Linx Laparoscopic Anti-Reflux Device Gains FDA Panel Support

Abstract

Sphincter specialist Torax Medical Inc. has taken a significant step towards FDA approval for its Linx device, designed for treatment of Gastro-Oesophageal-Reflux Disease(GORD…or GERD depending on which side of the pond you reside)by gaining the unanimous support of FDA’s 9 member advisory panel. The expert panel voted yes to all 3 questions, affirming the efficacy, safety, and favorable risk-benefit ratio for the novel treatment for GERD. FDA Panel support is important as a precursor to FDA approval.

Background

Torax Medical Inc., based in St Paul, Minnesota, gained CE mark approval for the device in April 2010 and followed this up with CE mark approval for its Fenix system, based on the same design principle, but intended to address almost the other end of the Gastrointestinal (GI) tract, being targeted at faecal incontinence. Both devices work on the principle of supplementing bodily “sphincters” with a “ring” of Titanium beads, each with a magnetic core, which momentarily part to allow food to pass through, but close again thereafter, the closure force being enough to resist refluxing of contents.

Panelist comments

It seems that dysphagia was the biggest safety concern that Torax’s clinical study had identified and about which the panel needed reassurance. According to the company’s submission, clinical findings suggested that 68% of patients had reported dysphagia events with 11% suffering on an ongoing basis. Apparently the panel was satisfied that the clinical benefit more than justified this risk, especially when alternative solutions included lifelong Proton-pump inhibitor therapy or the mush more invasive and anatomy-changing Nissen fundoplication procedure with its own attendant risk and side-effects.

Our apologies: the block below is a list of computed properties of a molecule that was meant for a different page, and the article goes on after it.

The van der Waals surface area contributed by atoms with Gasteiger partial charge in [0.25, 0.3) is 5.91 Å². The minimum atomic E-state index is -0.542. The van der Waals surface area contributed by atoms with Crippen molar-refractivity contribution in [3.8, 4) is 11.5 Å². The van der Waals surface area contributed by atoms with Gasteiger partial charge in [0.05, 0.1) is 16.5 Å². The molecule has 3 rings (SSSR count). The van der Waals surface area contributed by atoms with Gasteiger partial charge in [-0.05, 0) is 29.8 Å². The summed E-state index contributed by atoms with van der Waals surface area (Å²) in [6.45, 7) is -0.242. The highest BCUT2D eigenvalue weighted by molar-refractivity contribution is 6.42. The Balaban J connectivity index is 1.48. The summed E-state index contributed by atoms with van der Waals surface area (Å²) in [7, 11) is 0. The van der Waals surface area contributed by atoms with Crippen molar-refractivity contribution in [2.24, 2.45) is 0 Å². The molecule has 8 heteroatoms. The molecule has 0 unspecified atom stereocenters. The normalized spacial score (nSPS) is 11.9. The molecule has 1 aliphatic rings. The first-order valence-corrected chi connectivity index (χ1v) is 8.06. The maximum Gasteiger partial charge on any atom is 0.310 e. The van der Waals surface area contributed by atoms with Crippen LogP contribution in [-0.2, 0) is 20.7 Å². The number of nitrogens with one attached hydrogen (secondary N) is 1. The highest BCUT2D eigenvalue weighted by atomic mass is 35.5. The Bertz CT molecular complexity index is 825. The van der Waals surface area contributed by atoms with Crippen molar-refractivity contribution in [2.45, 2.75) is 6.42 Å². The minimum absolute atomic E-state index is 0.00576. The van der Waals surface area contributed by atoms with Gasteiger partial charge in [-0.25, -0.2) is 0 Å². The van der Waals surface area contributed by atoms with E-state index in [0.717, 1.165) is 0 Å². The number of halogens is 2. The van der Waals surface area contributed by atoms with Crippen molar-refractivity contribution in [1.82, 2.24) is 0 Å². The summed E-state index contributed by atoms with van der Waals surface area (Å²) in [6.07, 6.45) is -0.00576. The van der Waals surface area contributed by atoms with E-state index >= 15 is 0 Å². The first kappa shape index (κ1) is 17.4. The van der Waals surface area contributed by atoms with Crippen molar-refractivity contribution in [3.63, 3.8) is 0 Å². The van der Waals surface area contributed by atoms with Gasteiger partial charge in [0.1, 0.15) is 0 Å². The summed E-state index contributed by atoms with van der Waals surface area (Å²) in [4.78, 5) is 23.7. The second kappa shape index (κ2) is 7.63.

One panelist, Steven D. Schwaitzberg, MD, from Harvard Medical School, Boston, Massachusetts¬†stressed that while he applauded the efficacy of the device and its low complication rate, he would like to see postapproval studies lasting at least 10 years, stating ;¬†“As an implant in the GI tract, our future is to understand what happens long-term.”

FDA approval of the device, while not a foregone conclusion, is a likely outcome in the near future.

If you’re a European clinician with experience of this device we’d love to hear from you.

Source: Medscape news